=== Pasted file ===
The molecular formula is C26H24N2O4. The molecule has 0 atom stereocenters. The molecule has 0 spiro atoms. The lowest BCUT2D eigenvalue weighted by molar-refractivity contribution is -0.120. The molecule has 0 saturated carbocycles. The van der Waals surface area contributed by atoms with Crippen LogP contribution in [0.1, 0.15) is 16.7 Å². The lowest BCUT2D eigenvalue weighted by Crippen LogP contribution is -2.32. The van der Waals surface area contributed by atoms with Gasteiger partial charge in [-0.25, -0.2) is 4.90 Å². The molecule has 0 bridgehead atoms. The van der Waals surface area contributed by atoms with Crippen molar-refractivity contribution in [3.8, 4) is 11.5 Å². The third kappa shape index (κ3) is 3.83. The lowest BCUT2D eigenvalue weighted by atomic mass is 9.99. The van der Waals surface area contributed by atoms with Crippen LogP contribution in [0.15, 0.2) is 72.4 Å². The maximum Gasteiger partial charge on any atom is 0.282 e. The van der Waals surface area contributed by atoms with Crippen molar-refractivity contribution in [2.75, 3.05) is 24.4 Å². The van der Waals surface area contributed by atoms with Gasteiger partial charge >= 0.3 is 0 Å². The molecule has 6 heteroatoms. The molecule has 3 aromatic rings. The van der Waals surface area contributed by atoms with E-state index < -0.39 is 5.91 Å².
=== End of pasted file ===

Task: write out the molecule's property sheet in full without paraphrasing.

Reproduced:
The molecular formula is C26H24N2O4. The molecule has 0 atom stereocenters. The molecule has 0 spiro atoms. The lowest BCUT2D eigenvalue weighted by molar-refractivity contribution is -0.120. The molecule has 0 saturated carbocycles. The van der Waals surface area contributed by atoms with Crippen LogP contribution in [0.1, 0.15) is 16.7 Å². The lowest BCUT2D eigenvalue weighted by Crippen LogP contribution is -2.32. The van der Waals surface area contributed by atoms with Gasteiger partial charge in [-0.25, -0.2) is 4.90 Å². The molecule has 0 bridgehead atoms. The van der Waals surface area contributed by atoms with Crippen molar-refractivity contribution in [3.8, 4) is 11.5 Å². The third kappa shape index (κ3) is 3.83. The lowest BCUT2D eigenvalue weighted by atomic mass is 9.99. The van der Waals surface area contributed by atoms with Crippen LogP contribution in [0.15, 0.2) is 72.4 Å². The maximum Gasteiger partial charge on any atom is 0.282 e. The van der Waals surface area contributed by atoms with Crippen molar-refractivity contribution in [2.75, 3.05) is 24.4 Å². The van der Waals surface area contributed by atoms with Gasteiger partial charge >= 0.3 is 0 Å². The molecule has 6 heteroatoms. The molecule has 3 aromatic rings. The van der Waals surface area contributed by atoms with E-state index < -0.39 is 5.91 Å².